• Final Farm Bill Addresses AAFP's Concerns

    Bipartisan Legislation Safeguards SNAP, Sets Aside Association Health Plan Expansion

    December 18, 2018 09:52 am News Staff – After eight months of fighting over food stamps, Congress has passed a farm bill that favors the AAFP's advocacy priorities as outlined in a letter to leaders of the Senate and House agriculture committees.

    The Academy's Dec. 6 letter, signed by AAFP Board Chair Michael Munger, M.D., of Overland Park, Kan., called on the committees to safeguard funding for the Supplemental Nutrition Assistance Program (SNAP) and the Emergency Food Assistance Program, two crucial anti-hunger initiatives. Because an estimated 20 percent of Americans depend on federal food assistance, the AAFP told the committees, such programs are vitally important to family physicians' patients, many of whom suffer health consequences linked to inadequate nutrition.

    In a win for the estimated 42.2 million Americans living in food-insecure households, the final bill, the Agriculture Improvement Act of 2018, does not add new administrative requirements to SNAP, such as proposed stricter work requirements that the Congressional Budget Office estimated would have pushed some 1.2 million Americans off their benefits.

    Also in alignment with the AAFP's anti-hunger aims, the bill does not reduce individuals' or families' SNAP benefits. (Its primary change to SNAP is the addition of a National Accuracy Clearinghouse, meant to prevent people from receiving SNAP benefits in multiple states.)

    The Academy recognizes the final bill as a positive step toward addressing food insecurity, a key social determinant of health (SDOH). Nearly 60 percent of family physicians who responded to a 2017 AAFP survey had screened patients for SDOH, including food insecurity; 52 percent reported having referred patients to community-based social services.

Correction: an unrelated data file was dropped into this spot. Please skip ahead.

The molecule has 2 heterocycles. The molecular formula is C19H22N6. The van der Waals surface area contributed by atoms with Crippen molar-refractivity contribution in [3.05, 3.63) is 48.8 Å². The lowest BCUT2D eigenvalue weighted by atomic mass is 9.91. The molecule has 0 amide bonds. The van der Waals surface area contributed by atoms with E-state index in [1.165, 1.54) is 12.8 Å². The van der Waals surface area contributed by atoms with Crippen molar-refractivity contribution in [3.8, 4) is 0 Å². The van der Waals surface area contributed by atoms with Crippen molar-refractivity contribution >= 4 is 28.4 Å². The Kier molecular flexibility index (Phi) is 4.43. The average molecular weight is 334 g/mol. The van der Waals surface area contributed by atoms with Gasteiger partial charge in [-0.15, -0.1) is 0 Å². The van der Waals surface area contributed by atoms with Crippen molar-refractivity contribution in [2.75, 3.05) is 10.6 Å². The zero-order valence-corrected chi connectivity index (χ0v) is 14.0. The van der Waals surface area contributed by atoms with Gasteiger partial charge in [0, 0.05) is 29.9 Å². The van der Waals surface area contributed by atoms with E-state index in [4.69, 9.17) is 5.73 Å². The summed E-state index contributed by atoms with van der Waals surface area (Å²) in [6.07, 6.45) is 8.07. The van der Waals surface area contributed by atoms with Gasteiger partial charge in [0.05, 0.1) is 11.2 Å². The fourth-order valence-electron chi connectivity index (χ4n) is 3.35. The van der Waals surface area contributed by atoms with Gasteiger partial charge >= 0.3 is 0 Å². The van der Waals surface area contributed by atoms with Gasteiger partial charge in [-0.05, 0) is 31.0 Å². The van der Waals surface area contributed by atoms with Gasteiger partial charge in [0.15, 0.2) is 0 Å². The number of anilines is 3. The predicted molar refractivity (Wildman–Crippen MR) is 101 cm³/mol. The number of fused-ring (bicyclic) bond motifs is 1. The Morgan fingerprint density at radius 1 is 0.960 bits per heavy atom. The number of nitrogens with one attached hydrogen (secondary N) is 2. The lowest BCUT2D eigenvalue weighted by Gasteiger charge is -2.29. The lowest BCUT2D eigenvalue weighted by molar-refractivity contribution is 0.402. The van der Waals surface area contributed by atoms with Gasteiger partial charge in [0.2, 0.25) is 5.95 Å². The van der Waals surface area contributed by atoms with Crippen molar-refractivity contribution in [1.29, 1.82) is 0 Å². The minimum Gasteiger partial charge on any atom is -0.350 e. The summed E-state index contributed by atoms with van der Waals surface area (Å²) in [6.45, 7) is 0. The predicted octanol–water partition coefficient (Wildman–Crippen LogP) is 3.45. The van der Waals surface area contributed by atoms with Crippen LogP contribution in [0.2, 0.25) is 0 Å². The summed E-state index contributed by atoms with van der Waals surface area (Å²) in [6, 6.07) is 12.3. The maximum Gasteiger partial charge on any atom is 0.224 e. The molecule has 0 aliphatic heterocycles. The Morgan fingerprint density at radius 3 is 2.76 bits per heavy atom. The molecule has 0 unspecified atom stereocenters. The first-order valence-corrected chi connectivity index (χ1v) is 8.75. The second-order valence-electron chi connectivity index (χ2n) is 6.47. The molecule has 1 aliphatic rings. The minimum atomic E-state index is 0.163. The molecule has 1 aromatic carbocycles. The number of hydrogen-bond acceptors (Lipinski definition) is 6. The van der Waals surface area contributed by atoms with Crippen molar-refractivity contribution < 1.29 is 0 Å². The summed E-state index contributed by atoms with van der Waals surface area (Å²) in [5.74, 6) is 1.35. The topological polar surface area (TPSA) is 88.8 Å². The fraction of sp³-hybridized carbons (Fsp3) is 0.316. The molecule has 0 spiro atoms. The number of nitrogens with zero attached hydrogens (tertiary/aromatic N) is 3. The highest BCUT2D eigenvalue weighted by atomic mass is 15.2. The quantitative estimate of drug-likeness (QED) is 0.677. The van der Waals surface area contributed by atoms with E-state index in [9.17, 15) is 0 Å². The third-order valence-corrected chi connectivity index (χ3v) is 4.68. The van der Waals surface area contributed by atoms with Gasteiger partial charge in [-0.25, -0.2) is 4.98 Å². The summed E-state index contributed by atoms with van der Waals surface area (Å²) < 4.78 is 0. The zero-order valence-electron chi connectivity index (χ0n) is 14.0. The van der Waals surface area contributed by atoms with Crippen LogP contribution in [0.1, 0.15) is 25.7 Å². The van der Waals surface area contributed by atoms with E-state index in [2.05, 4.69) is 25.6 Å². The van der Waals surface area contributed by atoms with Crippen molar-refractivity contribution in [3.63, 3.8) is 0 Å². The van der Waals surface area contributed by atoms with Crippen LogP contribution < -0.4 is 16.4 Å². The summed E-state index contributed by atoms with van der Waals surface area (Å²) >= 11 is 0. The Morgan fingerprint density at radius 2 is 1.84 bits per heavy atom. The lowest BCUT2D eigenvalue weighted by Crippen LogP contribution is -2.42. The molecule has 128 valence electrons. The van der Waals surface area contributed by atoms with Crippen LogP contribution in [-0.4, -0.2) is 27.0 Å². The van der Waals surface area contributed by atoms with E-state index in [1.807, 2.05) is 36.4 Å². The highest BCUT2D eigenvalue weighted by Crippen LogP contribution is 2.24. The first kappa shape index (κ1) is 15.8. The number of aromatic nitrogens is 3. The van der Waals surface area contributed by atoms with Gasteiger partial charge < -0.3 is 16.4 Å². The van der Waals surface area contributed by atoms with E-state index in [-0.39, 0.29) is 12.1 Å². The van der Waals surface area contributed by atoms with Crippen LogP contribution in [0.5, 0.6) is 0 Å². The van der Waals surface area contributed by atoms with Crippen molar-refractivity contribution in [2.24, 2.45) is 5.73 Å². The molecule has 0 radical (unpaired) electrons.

In addition to SNAP, the final farm bill allocates resources to nutrition education programs such as SNAP Education and devotes $20 million over five years to the Harvesting Health pilot program. The latter aims to let states and nonprofit groups, in tandem with hospitals and health care organizations, "prescribe" fruits and vegetables to low-income patients.

    The bill also answers the AAFP's call for investment in rural health by recognizing telehealth services as one weapon in the fight against opioid addiction. According to American Farm Bureau Foundation data cited in the Academy's letter, 74 percent of American farmers and farm workers say they've been affected by the opioid crisis. The Academy has made robust support of telehealth part of its mission to address this crisis.

    In a move that prevents what the Academy advised the committees would have been "a step away from important and needed consumer protections" under the Patient Protection and Affordable Care Act, the final bill omitted language that would have allowed employers to buy association health plans (AHPs) from the Department of Agriculture (USDA). That provision would have permitted the department to offer loans and grants to ranches, farms and other agribusiness entities to set up AHPs, a prospect some experts have considered ill-advised, given the plans' spotty track record.

    The compromise bill reconciles House and Senate versions that both centered on SNAP but in starkly different ways. The final bipartisan bill eliminates language in the Senate version that would have blocked the administration from tightening state restrictions on work requirement waivers without congressional approval.

    The USDA is expected to propose an updated rule on work requirement waivers early next year. The AAFP will monitor any proposed changes to SNAP or other anti-hunger programs that are critical to its preventive and health care priorities.

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